Obama in Malaysia Slaps U.S. for Hypocrisy, ‘Growing Inequality,’ Problems in ‘Our Political System’

By CNSNews.com Staff | November 22, 2015 | 12:00pm EST
President Obama stands with Malaysian Prime Minister Najib Razak at the ASEAN Summit gala dinner in Kuala Lumpur on Nov. 21. (AP Photo/Vincent Thian)

(CNSNews.com) - President Barack Obama, speaking at a town hall meeting in Kuala Lumpur, Malaysia, on Friday, criticized the United States of America for telling other people to do what Americans fail to do themselves, for “growing inequality,” and because “our political system does not work as well as it should.”

The U.S. president was speaking to a group of people associated with the Young Southeast Asia Leaders Initiative, a program run by the U.S. State Department.

The State Department’s 2014 Country Report on Human Rights in Malaysia—published this year—cited the country in which Obama was speaking for limiting the freedoms of speech and religion and for allowing “Islamic authorities” to enter people’s homes without warrants.

“The most significant human rights problems included government restrictions on freedom of expression - including speech, assembly, association, and media,” said the State Department report on Malaysia.

“Restrictions on freedom of religion were also a significant concern--including bans on religious groups, restrictions on proselytizing, and prohibitions on the freedom to change one’s religion,” said the State Department.

The State Department also noted that Malaysia restricts the rights of women, migrants, gays and workers who want to unionize.

“Other human rights problems included deaths during police apprehension and while in police custody; laws allowing detention without trial; caning as a form of punishment imposed by criminal and sharia courts; official corruption; violence and discrimination against women; discrimination against lesbian, gay, bisexual, and transgender (LGBT) persons; and restrictions on the rights of migrants, including migrant workers, refugees, and victims of human trafficking,” said the State Department. “Longstanding government policies gave preferences to ethnic Malays in many areas. The government restricted union and collective-bargaining activity, and government policies created vulnerabilities and worsened child labor and forced labor problems, especially for migrant workers.”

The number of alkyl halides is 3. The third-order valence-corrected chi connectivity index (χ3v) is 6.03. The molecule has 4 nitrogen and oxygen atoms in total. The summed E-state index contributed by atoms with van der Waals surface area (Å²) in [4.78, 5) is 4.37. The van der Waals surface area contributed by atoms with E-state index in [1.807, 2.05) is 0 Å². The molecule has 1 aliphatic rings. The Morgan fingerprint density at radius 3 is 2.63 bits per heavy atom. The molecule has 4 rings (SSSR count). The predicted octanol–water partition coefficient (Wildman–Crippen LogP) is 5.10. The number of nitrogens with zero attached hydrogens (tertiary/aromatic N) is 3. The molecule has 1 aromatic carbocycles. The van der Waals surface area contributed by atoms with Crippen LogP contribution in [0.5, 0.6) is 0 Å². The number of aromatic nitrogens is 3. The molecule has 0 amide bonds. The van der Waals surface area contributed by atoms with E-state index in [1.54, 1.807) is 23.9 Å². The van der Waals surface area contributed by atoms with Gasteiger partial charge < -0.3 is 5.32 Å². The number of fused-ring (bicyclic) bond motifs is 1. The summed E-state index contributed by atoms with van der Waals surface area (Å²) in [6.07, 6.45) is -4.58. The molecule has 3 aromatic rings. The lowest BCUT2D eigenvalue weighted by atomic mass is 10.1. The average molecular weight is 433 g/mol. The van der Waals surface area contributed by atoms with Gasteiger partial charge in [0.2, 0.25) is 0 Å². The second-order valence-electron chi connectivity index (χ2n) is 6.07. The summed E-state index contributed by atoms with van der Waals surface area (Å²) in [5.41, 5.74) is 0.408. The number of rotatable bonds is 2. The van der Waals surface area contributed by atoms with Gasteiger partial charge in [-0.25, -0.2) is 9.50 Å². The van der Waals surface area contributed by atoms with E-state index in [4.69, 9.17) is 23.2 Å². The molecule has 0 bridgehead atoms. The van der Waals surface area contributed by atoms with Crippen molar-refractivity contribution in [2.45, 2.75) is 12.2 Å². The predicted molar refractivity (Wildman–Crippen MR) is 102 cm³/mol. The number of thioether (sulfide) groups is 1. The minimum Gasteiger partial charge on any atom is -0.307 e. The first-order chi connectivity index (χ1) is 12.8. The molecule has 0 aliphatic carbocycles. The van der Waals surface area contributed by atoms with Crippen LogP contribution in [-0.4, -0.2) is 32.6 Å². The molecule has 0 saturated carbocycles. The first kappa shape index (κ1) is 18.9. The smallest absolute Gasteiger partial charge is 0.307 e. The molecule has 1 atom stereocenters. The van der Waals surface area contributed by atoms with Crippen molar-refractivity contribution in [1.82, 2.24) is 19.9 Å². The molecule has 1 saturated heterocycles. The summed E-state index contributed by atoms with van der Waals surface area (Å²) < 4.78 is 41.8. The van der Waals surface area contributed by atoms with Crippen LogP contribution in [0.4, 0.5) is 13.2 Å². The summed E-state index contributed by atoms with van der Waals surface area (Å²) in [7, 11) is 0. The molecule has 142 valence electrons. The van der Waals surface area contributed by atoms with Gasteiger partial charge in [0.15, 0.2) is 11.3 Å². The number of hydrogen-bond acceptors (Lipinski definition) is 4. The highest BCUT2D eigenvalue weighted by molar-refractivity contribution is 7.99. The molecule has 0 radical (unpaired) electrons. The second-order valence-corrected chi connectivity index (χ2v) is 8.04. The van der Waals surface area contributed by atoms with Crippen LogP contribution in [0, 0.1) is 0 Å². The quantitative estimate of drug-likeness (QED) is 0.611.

According to the State Department, “Islamic authorities” in Malaysia do not need warrants to enter people’s homes.

“Islamic authorities may enter private premises without a warrant if they deem swift action necessary to catch Muslims suspected of engaging in offenses such as gambling, consumption of alcohol, and sexual relations outside marriage,” says the State Department.

“The government bans membership in unregistered political parties and organizations,” the State Department reports.

The entire transcript of President Obama’s remarks can be read on the White House website. Here are some key excerpts:


“Now, keep in mind, the United States, we always have to be a little careful because we're such a large country and we have a lot of influence. I think there are times sometimes when people say they don't want us meddling in their internal affairs. And the United States has to have some humility because there have been times where we did the wrong thing. There have been times where we have problems in our own country. And so we will want to go tell other people what to do, but then back home we're not always doing what we say we should do.”


“But when you go to the United States, I think there are still some anxieties.  And I would say that, number one, in the United States, there is a growing inequality that I think is a real problem not just for the United States but around the world. And some of this has to do with technology is replacing low-skilled jobs, and automation, and so it's harder for people, if they don't have good educations, to make a living. There's more global competition--that's putting pressure on middle-class families.  And when people feel economic stress and inequality, then I think politics become harder because people are afraid for their futures and sometimes politics can become much more divided than it used to be.”

“Also what happens is when there's more inequality, the people who are powerful can influence the political system to further reinforce their privilege, and it makes it harder for ordinary people to feel that they have influence on the political process. And so people become cynical.

‘Our Political System:’

"Now, these are all problems that can be solved, and I'm confident we will eventually solve them. But right now, our political system does not work as well as it should.  And what I would say to young leaders, what sort of pitfalls should you avoid, I would say, number one, it is very important to avoid any political system where money overwhelms ideas. And the United States politics process has become so expensive and it lasts so long, and even though I was successful at it, we spend hundreds of millions of dollars in television advertising and in all the things that go into a U.S. presidential campaign. But it's also true for members of Congress. And when politicians have to raise so much money all the time, then they start listening a little bit more to the people who have money, as opposed to ordinary people.”


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